I question, seriously, the validity of even issuing these 'albums' in the first place, and, secondly, I can't help but glance aside, in confusion, at the proliferation in Sweden of project bands such as this. At the time it seemed like a good idea, I'm sure. Not only do you have nearly the entire 'elite' (please) of the Swedish scene in this band, you also have the opportunity to tie it to Hypocrisy, Abruptum, Opthalamia, and Dark Funeral...which means (and here the record companies begin to wink) sales, sales, and ultimately: not that many sales. How many Hypocrisy albums have been sold, total? Probably not that many...and, as I was trying to say above, how many other bands were there in Sweden that were more deserving of a record contract, or at least a comp. appearance on one of Necropolis's strange magazine samplers? How many better 'project' bands were there? I'm guessing...quite a lot. And why was Necropolis/Paul Thind, at this time, so obsessed with Sweden, releasing the worst of the entire lot, skimming the bottom of an exhausted scene? Why not move one nation over, where things were actually happening?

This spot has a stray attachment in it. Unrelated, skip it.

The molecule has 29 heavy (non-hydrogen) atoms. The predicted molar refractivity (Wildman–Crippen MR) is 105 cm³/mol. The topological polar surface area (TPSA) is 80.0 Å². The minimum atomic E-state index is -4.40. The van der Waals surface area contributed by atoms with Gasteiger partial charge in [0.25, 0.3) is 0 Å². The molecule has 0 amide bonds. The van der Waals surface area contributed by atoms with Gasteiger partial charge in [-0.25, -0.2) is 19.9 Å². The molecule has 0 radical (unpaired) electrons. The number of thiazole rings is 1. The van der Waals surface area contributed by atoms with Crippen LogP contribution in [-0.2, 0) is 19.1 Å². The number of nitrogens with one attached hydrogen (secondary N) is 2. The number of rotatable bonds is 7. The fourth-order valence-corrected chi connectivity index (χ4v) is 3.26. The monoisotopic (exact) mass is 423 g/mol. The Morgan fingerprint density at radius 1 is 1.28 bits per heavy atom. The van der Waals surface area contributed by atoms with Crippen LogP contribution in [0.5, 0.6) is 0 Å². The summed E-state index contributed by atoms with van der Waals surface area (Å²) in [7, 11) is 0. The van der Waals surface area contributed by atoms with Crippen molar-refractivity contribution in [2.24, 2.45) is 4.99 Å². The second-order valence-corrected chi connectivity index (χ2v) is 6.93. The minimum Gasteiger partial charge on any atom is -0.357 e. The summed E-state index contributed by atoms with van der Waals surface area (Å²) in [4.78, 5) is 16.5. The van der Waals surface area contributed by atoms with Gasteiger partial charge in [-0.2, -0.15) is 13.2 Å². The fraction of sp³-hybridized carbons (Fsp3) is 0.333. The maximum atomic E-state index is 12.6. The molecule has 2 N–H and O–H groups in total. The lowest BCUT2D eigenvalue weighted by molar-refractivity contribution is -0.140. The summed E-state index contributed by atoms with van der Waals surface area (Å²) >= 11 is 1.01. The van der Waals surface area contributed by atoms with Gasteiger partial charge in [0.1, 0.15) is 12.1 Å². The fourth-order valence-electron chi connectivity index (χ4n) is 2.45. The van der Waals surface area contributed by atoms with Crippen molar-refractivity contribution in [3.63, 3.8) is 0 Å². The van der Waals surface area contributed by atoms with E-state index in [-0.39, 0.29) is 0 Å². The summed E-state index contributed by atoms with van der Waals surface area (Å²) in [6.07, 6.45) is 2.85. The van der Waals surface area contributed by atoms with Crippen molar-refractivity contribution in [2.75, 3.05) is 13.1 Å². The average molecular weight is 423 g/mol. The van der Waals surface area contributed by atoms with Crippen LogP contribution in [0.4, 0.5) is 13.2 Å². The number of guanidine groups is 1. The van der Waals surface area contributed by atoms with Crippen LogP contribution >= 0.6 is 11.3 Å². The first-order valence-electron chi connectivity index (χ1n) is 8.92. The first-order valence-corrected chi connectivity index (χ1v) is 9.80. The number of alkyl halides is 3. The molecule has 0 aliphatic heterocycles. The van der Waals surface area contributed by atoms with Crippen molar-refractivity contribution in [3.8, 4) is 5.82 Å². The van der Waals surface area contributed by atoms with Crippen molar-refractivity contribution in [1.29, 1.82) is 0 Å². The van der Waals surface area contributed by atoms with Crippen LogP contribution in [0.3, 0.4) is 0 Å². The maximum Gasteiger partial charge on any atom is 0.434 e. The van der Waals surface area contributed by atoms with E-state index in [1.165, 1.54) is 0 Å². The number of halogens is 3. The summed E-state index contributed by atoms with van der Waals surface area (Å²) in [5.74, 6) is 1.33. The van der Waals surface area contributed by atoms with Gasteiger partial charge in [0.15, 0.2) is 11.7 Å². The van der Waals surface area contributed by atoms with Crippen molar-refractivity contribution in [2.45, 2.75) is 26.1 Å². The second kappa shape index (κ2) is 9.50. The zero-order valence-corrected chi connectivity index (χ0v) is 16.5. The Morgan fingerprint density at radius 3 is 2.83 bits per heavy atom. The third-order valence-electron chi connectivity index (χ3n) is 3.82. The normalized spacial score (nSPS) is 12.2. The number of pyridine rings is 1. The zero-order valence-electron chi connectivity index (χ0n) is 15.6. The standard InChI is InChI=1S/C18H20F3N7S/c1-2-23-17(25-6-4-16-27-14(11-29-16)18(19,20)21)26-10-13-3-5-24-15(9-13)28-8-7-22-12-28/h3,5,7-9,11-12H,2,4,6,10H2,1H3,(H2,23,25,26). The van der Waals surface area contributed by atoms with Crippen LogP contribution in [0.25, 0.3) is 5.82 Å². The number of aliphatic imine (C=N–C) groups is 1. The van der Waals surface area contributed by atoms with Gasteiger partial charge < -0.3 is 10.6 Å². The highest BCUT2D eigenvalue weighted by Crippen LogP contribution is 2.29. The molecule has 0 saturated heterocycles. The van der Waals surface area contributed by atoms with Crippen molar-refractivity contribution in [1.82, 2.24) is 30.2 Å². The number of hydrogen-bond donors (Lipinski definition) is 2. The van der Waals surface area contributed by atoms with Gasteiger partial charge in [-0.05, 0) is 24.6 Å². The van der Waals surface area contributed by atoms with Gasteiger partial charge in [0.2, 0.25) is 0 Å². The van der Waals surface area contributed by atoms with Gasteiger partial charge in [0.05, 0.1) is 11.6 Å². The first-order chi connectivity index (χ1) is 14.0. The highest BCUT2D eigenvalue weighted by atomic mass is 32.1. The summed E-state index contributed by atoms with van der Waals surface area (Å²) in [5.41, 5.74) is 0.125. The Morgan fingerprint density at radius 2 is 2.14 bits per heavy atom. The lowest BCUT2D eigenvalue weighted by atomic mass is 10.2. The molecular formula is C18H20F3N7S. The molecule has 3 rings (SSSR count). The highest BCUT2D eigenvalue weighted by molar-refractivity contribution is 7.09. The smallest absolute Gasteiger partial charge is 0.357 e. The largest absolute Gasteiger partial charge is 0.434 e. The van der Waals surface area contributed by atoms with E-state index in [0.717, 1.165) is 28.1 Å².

When there are already a million Scandinavian black metal bands, it doesn't make any sense at all to release the work of a few 'musicians' who just got together, drank themselves into a stupor (this is the 'official' party line - excuse the pun - but I am guessing it's just propoganda...if I know anything about Swedes by now I know that they rarely, if ever, approach a recording process in such a way), and vomited up riffs that anyone (yes, anyone) could come up with at a moment's notice...as if they are somehow even more 'elite' because they can be called upon to act spontaneously or improvise. Yes, this is scathing, this is angry - or at least seems so, this is fast and raw and to the point...but is it listenable? Once you are past the first three songs, think about this for your own enlightenment...it should be well known, by now, that Bloodbath, for example, that 'project' band that actually had an EP out on Century Media a little while ago, were not a 'drunken' gathering of musicians, but a cold, calculating recording machine in the early morning, led by Swano. Which is to say, all thoughts of alcoholism aside: it wasn't spontaneous, as anyone can tell just by listening to it while not reading the label's propoganda.